“One of the missions that we felt wasn’t strong enough was the one where you’re riding with Boozer on the back of his bike and you’re heading toward the tunnel,” Garvin says. “It was just a long ride and there was a little bit of dialog that played but nothing really happened. Back to your tutorial, when they’re pushing this car, let’s have a melee beat there that shows you fighting alongside Boozer. So it strengthened the Boozer character but at the same time introduced melee in a way that was entertaining and broke up that long ride so that it wasn’t just a long ride.”
“And it was really the only chance to demonstrate just how much of a badass Boozer is; you see him destroy these guys,” Ross adds. “Where Deacon is struggling, Boozer is annihilating this guy and it shows why Deacon is his friend and they’re friends – they’re both badasses.”
A Revved-Up Intro
Ultimately, the intro hour feels a lot tighter and more structured than before. The version I first played was interesting, but definitely took its time to get going. And as long as it was, there was a surprising lack of direction overall.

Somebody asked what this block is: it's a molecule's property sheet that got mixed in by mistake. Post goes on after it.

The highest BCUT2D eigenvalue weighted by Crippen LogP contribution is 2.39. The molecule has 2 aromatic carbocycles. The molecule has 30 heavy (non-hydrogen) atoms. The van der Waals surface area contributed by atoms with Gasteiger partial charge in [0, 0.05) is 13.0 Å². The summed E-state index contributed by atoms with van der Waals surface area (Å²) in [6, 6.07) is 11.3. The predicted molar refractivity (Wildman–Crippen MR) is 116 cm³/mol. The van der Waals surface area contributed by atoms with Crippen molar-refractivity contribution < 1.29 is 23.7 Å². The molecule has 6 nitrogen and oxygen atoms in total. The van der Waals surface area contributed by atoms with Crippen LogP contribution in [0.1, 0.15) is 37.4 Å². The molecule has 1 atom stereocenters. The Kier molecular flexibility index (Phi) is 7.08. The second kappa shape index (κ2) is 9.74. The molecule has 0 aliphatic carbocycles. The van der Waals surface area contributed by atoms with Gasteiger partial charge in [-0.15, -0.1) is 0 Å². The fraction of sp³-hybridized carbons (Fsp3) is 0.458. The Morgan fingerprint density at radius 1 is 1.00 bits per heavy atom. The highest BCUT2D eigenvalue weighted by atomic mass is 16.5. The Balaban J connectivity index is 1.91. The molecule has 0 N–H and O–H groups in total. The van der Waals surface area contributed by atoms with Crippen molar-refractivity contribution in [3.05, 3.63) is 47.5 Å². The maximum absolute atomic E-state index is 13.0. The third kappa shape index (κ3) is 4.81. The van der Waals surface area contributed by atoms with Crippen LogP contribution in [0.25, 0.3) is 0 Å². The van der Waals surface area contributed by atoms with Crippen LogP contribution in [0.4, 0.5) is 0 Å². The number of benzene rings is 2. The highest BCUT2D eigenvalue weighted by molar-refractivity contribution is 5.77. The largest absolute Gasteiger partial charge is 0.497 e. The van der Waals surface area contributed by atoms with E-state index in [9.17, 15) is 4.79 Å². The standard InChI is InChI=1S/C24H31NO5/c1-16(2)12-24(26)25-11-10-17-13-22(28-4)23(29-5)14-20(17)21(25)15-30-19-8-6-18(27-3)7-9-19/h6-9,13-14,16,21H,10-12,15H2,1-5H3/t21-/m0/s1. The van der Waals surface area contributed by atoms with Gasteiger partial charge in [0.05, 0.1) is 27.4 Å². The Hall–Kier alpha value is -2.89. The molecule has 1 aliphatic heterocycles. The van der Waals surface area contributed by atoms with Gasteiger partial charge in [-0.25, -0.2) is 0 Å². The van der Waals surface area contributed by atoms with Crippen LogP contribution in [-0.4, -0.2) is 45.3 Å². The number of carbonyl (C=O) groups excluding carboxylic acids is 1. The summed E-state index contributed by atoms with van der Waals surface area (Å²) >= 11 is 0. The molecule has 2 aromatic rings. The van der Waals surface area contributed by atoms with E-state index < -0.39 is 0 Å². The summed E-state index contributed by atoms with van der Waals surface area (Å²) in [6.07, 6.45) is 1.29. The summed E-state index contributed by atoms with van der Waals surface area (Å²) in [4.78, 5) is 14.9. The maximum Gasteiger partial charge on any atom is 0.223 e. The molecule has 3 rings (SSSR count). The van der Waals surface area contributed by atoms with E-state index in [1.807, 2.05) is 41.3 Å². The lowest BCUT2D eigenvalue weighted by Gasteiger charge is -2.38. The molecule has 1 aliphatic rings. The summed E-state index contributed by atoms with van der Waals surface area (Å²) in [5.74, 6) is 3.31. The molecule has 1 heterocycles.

“There’s been some editing, for sure,” Ross says. “A lot more teaching is going on there. We went through it and did our tutorial pass on it, and boy that’s made a difference. We’ve got so many complex systems and through focus testing we realized that things we wanted players to kind of figure out on their own, it was important to take that hour and capitalize on the captive audience and really teach them things before we put them in the open world. They’re still going to have to piece together their own strategies, but it was necessary to prime people up for success.”
You might not be able to play the intro as it was originally conceived, but that doesn’t mean it’s lost forever. Take a look at the video below to watch that earlier version in action, along with commentary from Garvin and Ross.
Days Gone is coming to PlayStation 4 on April 26.